It was this ad from Fender on the back cover of Guitar Player magazine that started the buzz about The Strat in early 1980. The guitar was launched as their new flagship model at the time and was a customized version of their traditional Stratocaster - long before “custom shops” even existed. A big surprise for everyone was how damn heavy they were. Between the bodies being made of dense Northern Ash wood and the heavy-duty brass hardware that was 22k gold plated, most weighed in around 10 lbs, including mine, which was a gift from my Mom for my 15th birthday that same year.

As usual the necks were offered in maple or rosewood. Many of the rosewood fingerboards were so dark they were thought to be ebony. Borrowing some ideas from their early pre-CBS days, Fender went back to the smaller headstocks for this model. They reportedly used the old routing jigs from the 1950's & 60s, but the jigs were worn down by that time, so it required additional improvising on the shape. There's a definite difference when compared to the original design. Another feature was that the headstocks were painted to match the bodies, as done for a while in the 1960's. This was also the very first model to officially bear the name STRAT instead of Stratocaster.

                            

The three main colors offered were Candy Apple Red, Artic White and Lake Placid Blue, although some very rare colors exist on some models that the factory experimented with. Rarer still is an all walnut model pictured on right.

     

Fender had modified the electronics on these guitars as well. They used an over wound pickup in the bridge position, which they called the X-1, giving it more output than a stock pickup. They also used a 2-way rotary switch in place of the bottom tone knob, enabling more sound variations, including an exact Telecaster sound when using the bridge & neck pickups together. I used this setting on the track Telekinesis from my album Worlds Within. The remaining tone knob was wired as a master tone control for all three pickups.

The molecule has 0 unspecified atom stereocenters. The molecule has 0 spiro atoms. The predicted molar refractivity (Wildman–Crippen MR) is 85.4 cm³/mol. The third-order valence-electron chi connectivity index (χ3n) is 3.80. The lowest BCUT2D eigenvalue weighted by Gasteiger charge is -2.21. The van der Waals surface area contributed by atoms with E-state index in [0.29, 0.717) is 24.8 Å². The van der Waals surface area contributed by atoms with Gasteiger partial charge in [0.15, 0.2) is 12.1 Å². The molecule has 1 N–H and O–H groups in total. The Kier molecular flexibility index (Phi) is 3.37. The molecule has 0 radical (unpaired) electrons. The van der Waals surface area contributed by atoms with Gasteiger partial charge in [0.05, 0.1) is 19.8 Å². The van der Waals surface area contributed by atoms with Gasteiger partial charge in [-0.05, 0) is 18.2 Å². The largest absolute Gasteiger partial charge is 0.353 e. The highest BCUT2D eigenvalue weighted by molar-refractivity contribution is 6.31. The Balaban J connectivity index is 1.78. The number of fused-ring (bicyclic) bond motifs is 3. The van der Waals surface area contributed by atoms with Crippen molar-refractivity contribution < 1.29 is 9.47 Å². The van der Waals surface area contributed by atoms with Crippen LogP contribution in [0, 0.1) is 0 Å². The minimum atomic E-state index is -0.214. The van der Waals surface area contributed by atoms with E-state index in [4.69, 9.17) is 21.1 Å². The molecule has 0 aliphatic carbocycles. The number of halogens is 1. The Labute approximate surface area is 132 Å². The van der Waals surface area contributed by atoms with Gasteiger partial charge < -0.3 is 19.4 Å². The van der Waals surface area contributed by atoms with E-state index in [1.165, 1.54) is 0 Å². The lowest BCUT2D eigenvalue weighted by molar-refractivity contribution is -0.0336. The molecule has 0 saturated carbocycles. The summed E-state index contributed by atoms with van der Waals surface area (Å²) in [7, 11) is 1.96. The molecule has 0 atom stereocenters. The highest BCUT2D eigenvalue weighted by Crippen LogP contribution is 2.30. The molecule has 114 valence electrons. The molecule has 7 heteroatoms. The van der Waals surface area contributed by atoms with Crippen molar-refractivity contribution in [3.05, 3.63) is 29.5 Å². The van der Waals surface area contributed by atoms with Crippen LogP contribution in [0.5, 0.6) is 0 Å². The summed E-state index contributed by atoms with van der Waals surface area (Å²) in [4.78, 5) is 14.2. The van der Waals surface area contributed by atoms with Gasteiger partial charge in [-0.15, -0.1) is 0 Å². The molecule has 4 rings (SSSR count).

My Strat has toured the world with me and has been recorded on the majority of my music since the ’80s - and it remains my main axe to this day! In 2012, I paid musical homage to it on the track Red Strat Shuffle, which features all three pickups used on different parts of the song.

For the small number of people out there who were 'in the know' about this model, it rightfully earned the nick name "Super Strat" on the streets. Yet another name that stuck was the "Brass Master Series" due to the solid brass bridge used for added sustain. Since it never really caught on with the guitar buying public (fine with me), the Strat was discontinued in 1983. As a result, it's one of Fender's best kept secrets. Despite its weight, this over-looked model is one of the best sounding, most versatile Stratocasters ever made.

Also in 1980, John Lennon was interviewed by Rolling Stone Magazine and is pictured playing his new Strat at his NYC apartment. Straight from the Holy Grail of endorsers, John called it “The Cats Pajama’s” – he was right!

Pictured below:

L: John with his Strat (featured in Jan, 1981 issue of Rolling Stone magazine).

R: Me with my Strat (featured in May, 2009 issue of Vintage Guitar magazine).

                    

Fender also made a limited run of P-basses during this time called the Precision Special, which had the same type of look as the Strat.

                

Below is a pic of three, now rare, Fender’s - the two red Strats (brother Jim’s on L, mine on R) and a limited edition white Precision Special bass (brother Mike’s). 

                       

 

 

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